The plaintiff must file
their small claims case in the proper justice center and geographical area. This rule is called venue.
The correct venue is based on any of the following options:
A. A defendant lives
in this venue or a defendant corporation or unincorporated association has its principal
place of business in this venue.
B. A person was injured or personal property was damaged
in this venue.
C. A defendant
signed, entered into a contract, lives in this venue, or if the defendant was a
corporation or the contract was breached in this venue.
D. The claim is on a retail installment account or contract
subject to Civil Code section 1812.10.
claim is on a vehicle finance sale subject to Civil Code section 2984.4.
For a list of each justice
center please refer to the
If you bring your claim in the wrong court, the court may dismiss your case
and you will have to refile in the correct court.
*You must correctly name
If it's possible
that you may need to use the court process to enforce a judgment in your favor,
it's important that the defendant must be named correctly. Otherwise your judgment
may be difficult to enforce. If you don't know the defendant's correct name and
only learn about it later, you can ask the judge to amend or modify your claim at
the hearing. You also can amend the judgment at any time to show the judgment creditor's
If you're not sure which of several possible defendants
is responsible for your claim, name each person you believe is liable. The court
will decide whether the people you named are proper defendants and legally responsible.
Here are some examples of ways to name a defendant: An
individual—Write the first name, middle
initial (if known), and last name.
Example: "John A. Smith." If
an individual has more than one name, list all of them (separated by the words "also
known as" or "aka").
A business owned
by an individual—Write
the names of both the owner and the business. Example: "John A. Smith, individually
and doing business as Smith Carpeting, and Smith Carpeting, a proprietorship." If
you win your case, you can enforce your court judgment against assets (such as a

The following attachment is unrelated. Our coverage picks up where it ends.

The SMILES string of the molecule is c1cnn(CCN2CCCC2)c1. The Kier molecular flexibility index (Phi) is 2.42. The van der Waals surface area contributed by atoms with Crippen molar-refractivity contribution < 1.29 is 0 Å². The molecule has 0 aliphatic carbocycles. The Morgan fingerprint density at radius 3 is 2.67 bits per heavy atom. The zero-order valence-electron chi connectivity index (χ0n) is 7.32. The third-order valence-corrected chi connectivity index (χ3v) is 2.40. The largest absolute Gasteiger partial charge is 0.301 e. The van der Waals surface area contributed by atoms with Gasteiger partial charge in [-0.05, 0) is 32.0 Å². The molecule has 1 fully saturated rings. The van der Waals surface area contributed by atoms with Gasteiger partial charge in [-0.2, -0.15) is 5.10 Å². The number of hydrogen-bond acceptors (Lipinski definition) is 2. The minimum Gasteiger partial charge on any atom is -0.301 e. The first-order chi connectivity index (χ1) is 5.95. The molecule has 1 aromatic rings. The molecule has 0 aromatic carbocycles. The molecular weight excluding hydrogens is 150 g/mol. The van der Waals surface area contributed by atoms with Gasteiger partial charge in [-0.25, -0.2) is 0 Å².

checking account balance) in the names of either John A. Smith or Smith Carpeting. For more tips on naming or finding a business name, click here.
A business owned
by two or more individuals—Write the names of both the business and all of the
owners that you can identify. Example: By naming Suburban Dry Cleaning and its owners,
John A. Smith and Mary B. Smith, you can collect from the assets of either the business
or an individual owner. They can be sued as "John A. Smith and Mary B. Smith, individually
and doing business as Suburban Dry Cleaning, and Suburban Dry Cleaning, a partnership."
A corporation or
limited liability company—Write
the exact name of the corporation or limited liability company, as you know it,
on the claim form. You need not name the individual owners of the corporation or
limited liability company. Example: "Fourth Dimension Graphics, Inc., a corporation."
If the corporation operates through a division, corporate subsidiary or fictitious
business name, both should be listed. Example: "Middle Eastern Quality Petrol, a
corporation, individually and doing business as Fast Gas, and Fast Gas."
A vehicle accident
you're suing to recover the losses you sustain in a motor vehicle accident, you
should name both the registered owner or owners, and the driver. Example: If the
owner and the driver are the same person, "Joe Smith, owner and driver." If the
owner and driver are not the same, "Lucy Smith, owner, and Betty Smith, driver."
- Make a copy for yourself and each defendant
named. Take the completed forms and
copies to the proper
and file with the Small Claim’s clerk.
- Pay the current filing fee.
The clerk of the court
will stamp and issue a date of hearing on each form and copy.
The court will keep the original.
You must keep one copy for your own records and you must serve the remaining copies
on each defendant.
There are 3 different
ways to serve someone:
(1) Personal Service:
-The Sheriff charges
$40 to serve each defendant. You must
contact the Sheriff in the county in which the defendant is located.
here for Sheriff Service Instructions.
Or contact the Orange County Sheriff's Office:
North County 714-569-3700
South County 949-476-4820
servers charge a similar fee for service and may be found in any yellow pages. Anyone over the age of 18 who is not a party to the action
may serve a defendant.
* Tell the server to: Walk up to the person to be served and
say, "These are court papers." Give the person copies of all the court papers. If
the person won't take the papers, just leave them near the person. It doesn't matter
if the person tears them up or throws them away.
*You must serve
your claim at least 15 days before the court date (or 20 days if the person, business,
or public entity you're serving is outside the county).
(2) Substituted Service:
If the person you have to serve is not at home or work when your server goes
there, your server can give the court papers to:
- A competent adult (at least 18) living
at the home with the person to be served, or